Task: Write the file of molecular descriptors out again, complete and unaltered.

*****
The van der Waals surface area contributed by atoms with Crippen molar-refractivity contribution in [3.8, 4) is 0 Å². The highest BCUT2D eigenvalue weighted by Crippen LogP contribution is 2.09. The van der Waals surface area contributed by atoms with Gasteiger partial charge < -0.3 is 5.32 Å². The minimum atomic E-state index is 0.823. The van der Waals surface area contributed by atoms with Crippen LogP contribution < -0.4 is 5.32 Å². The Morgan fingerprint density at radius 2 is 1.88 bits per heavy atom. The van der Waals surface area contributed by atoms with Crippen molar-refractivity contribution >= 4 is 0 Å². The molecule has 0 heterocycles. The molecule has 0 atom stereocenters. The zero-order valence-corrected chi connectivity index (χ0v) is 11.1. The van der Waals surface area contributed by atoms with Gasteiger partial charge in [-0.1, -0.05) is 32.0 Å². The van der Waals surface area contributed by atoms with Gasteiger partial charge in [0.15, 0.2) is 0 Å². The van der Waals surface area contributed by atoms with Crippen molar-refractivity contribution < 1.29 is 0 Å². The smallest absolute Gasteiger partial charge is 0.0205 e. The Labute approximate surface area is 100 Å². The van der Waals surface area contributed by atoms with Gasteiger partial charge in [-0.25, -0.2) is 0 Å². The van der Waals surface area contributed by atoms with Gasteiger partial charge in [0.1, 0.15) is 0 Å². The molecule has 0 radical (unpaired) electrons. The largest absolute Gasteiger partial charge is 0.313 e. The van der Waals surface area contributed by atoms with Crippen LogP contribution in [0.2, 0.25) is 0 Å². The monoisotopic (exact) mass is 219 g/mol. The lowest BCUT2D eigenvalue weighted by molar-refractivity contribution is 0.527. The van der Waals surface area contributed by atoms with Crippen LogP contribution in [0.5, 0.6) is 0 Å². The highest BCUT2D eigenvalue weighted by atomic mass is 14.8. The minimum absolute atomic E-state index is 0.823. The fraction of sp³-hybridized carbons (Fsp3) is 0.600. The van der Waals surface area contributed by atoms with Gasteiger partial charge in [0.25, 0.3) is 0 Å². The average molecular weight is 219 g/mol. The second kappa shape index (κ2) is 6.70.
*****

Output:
The van der Waals surface area contributed by atoms with Crippen molar-refractivity contribution in [3.8, 4) is 0 Å². The highest BCUT2D eigenvalue weighted by Crippen LogP contribution is 2.09. The van der Waals surface area contributed by atoms with Gasteiger partial charge < -0.3 is 5.32 Å². The minimum atomic E-state index is 0.823. The van der Waals surface area contributed by atoms with Crippen LogP contribution < -0.4 is 5.32 Å². The Morgan fingerprint density at radius 2 is 1.88 bits per heavy atom. The van der Waals surface area contributed by atoms with Crippen molar-refractivity contribution >= 4 is 0 Å². The molecule has 0 heterocycles. The molecule has 0 atom stereocenters. The zero-order valence-corrected chi connectivity index (χ0v) is 11.1. The van der Waals surface area contributed by atoms with Gasteiger partial charge in [-0.1, -0.05) is 32.0 Å². The van der Waals surface area contributed by atoms with Gasteiger partial charge in [0.15, 0.2) is 0 Å². The van der Waals surface area contributed by atoms with Crippen molar-refractivity contribution < 1.29 is 0 Å². The smallest absolute Gasteiger partial charge is 0.0205 e. The Labute approximate surface area is 100 Å². The van der Waals surface area contributed by atoms with Gasteiger partial charge in [-0.25, -0.2) is 0 Å². The van der Waals surface area contributed by atoms with Gasteiger partial charge in [0.1, 0.15) is 0 Å². The molecule has 0 radical (unpaired) electrons. The largest absolute Gasteiger partial charge is 0.313 e. The van der Waals surface area contributed by atoms with Crippen LogP contribution in [0.2, 0.25) is 0 Å². The monoisotopic (exact) mass is 219 g/mol. The lowest BCUT2D eigenvalue weighted by molar-refractivity contribution is 0.527. The van der Waals surface area contributed by atoms with Crippen LogP contribution in [0.5, 0.6) is 0 Å². The highest BCUT2D eigenvalue weighted by atomic mass is 14.8. The minimum absolute atomic E-state index is 0.823. The fraction of sp³-hybridized carbons (Fsp3) is 0.600. The van der Waals surface area contributed by atoms with Gasteiger partial charge in [0.25, 0.3) is 0 Å². The average molecular weight is 219 g/mol. The second kappa shape index (κ2) is 6.70.